A Colorado air conditioning manufacturer is making news with a product line that might revolutionize how Americans cool their homes and businesses.
Coolerado Corporation based in Denver has developed air conditioners based on the Maisotsenko Cycle (M-Cycle) which it describes as a “newly developed” thermodynamic process.
Ordinary AC units are of two types; refrigerant or evaporative. The former operates in the same way as a refrigerator, pulling heated air from a room, across a refrigerated coil containing a chemical refrigerant and pumping the cooled air back into the room. Evaporative coolers (or swamp coolers) use a blower to force hot air through a water soaked pad. The water evaporates, carrying the heat with it and the air, now carrying some of that water, is passed back into the room. An indirect evaporative cooler has a secondary heat exchanger which captures some of the humidity from the cooled air before it is returned to the room.
Refrigeration style air conditioning dries the air that it cools – an advantage in humid climates, not so much in desert regions – and is a closed system that continually recycles the same air.
Evaporation types of air conditioning increase the amount of moisture in the air which can be uncomfortable and lead to problems with excess moisture and mildew. New outside air, however, is brought into the system.
Traditional air conditioners are much more expensive to purchase and install than evaporative coolers and require the use of coolants, a series of which have been banned over the years as they have been found to negatively affect the atmosphere. Evaporative coolers do not require these coolants and require much less electricity to operate.
Coolerado’s air conditioners work on the same basic model as evaporative coolers, drawing fresh air into the unit with a fan where it is filtered of dust and allergens and enters into a series of Heat Mass Exchangers (HMXs) consisting of several plates of a special plastic that wicks water evenly on one wide and transfers heat through the other side. These plates are stacked and separated by channels that guide air movement, dividing the air stream into “product air” and “working air.”
The product air stays within dry channels the entire length of the exchanger where it is cooled as it passes through the exchangers and into the space designated for cooling. The working air initially enters dry channels where it is pre-cooled, divided into multiple streams and directed into wet channels. The heat from the product air is transferred to the working air in the wet channels by means of evaporation (mass transfer and state change) before the working air is ejected into the atmosphere.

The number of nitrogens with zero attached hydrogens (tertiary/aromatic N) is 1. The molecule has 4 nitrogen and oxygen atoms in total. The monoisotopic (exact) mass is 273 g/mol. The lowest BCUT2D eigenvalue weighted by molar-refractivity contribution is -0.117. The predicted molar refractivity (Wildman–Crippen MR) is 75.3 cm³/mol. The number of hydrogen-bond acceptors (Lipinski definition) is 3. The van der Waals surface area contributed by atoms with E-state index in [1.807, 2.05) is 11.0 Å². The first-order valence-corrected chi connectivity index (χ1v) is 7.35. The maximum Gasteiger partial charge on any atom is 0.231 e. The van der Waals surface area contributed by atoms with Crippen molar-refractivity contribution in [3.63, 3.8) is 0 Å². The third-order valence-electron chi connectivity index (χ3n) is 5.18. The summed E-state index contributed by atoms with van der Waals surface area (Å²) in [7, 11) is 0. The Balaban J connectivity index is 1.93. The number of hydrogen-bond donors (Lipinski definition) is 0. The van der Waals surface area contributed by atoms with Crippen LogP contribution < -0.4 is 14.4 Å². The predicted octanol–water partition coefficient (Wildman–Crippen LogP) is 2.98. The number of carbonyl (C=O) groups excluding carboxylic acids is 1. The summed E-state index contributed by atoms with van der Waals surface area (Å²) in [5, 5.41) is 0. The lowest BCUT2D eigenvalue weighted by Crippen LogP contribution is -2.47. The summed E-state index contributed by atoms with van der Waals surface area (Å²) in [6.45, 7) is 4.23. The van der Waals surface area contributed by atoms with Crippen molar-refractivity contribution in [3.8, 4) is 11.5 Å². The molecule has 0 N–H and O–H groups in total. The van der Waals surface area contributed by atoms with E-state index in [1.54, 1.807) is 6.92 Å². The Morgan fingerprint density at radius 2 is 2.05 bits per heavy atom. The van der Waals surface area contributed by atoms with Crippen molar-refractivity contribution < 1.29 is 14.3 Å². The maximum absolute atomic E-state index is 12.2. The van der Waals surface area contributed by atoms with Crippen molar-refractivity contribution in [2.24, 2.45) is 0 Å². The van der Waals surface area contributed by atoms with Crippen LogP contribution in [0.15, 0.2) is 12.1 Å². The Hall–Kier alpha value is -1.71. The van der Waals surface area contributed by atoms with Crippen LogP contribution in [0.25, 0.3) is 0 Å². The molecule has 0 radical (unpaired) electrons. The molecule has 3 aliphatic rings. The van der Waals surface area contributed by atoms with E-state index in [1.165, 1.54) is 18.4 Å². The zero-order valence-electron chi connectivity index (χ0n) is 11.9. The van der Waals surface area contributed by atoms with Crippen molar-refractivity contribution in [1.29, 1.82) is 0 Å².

Because the product air and the working air are kept separate, the process does not add humidity to the product air, neither does it remove it. The heat transfer process occurs multiple times in a short physical space within the exchanger, resulting in progressively colder product and working air temperatures.
We have already mentioned two of the advantages Coolerado claims over traditional air conditioning; it delivers fresh, filtered air from the outside rather than recirculating air, and it uses no potentially harmful refrigerants. However, if the manufacturer’s claims are correct, the process has two other huge advantages over conventional types of air conditioning.
First, it cools better. Scientists use a measure called the wet bulb temperature in an atmosphere containing a combination of gas and vapor, typically air and water. The thermodynamic wet-bulb temperature is the minimum temperature which may be achieved by purely evaporative cooling of a water-wetted (or ice-covered), ventilated surface. Conventional wisdom says that the most air temperature can be reduced using evaporative cooling is around 20° F. Coolerado can drop the wet bulb temperature 100° in a unit measuring 13 inches.
And the energy savings are staggering. A Coolerado system will cool the same space as the most efficient traditional AC system while using only 10 percent of the energy. The company’s publicity materials maintain that a 3,000 square foot building can be cooled by a single unit using 1/3 the energy of a standard hair dryer. This energy efficiency also means decreased demand on the power grid and fewer carbon emissions from energy generation.
It also means that the system can be tied into home or commercial solar energy panels or can be operated off of a small photovoltaic system of its own. This has tremendous implications for countries in the Middle East as well as our own desert southwest.
Coolerado is just getting off the ground and its products are currently available only through distributors in ten Western states. The unit, however, seems unbelievably simple and could probably be installed by any competent HVAC contractor if shipped to the site. We were not able to determine a price but the manufacturer claims that its units cost about the same as traditional high-end products.
And we have to give the company bonus points for its name